On Tuesday 17 June 2003 04:01, Jack Jansen wrote:
but there's one I'd like to elaborate a little on:
Michel Pelletier said:
I belive the reverse, synchronize will reduce user error and deadlocking code. with explicit locks programmers will forget, or become confused, with when and how to explicitly lock and unlock.
The problem is if one piece of code has synchronise a: ... synchronise b: ... and somewhere else you have synchronise b: ... synchronise a: ...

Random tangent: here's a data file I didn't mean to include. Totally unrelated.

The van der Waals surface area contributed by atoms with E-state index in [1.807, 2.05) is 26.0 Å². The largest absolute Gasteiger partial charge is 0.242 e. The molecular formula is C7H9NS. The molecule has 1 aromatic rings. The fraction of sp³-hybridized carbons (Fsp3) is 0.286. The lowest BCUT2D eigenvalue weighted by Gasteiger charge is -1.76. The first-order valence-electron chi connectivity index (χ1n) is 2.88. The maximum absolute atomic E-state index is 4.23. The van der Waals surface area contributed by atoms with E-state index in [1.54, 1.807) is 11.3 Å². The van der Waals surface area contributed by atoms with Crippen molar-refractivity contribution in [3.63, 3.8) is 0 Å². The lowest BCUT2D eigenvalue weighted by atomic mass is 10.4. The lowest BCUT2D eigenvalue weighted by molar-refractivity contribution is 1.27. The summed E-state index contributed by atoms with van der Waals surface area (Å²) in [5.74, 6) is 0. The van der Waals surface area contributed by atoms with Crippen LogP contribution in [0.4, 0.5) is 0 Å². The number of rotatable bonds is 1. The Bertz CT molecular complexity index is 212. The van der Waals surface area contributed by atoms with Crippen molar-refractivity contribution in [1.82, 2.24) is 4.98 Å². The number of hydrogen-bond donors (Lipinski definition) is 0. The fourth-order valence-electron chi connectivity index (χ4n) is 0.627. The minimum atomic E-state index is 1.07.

As you pointed out, the programmer must be aware of this when synchronizing with any mechanism. Would you prefer the manual say "don't do the above" or "don't do the below":
lock1 = thread.allocate_lock() lock2 = thread.allocate_lock()
lock1.acquire() try: lock2.acquire() try: ... finally: lock2.release() finally: lock1.release()
# and somewhere else you have
lock2.acquire() try: lock1.acquire() try: ... finally: lock1.release() finally: lock2.release()
Maybe I did this wrong, but aren't the two (and Greg's "synchronized class") all susceptible to this problem and it's not specificly a failure of the 'synchronize' keyword?
Thanks for your comments Jack, I'm going to add this to the discussion section of the PEP.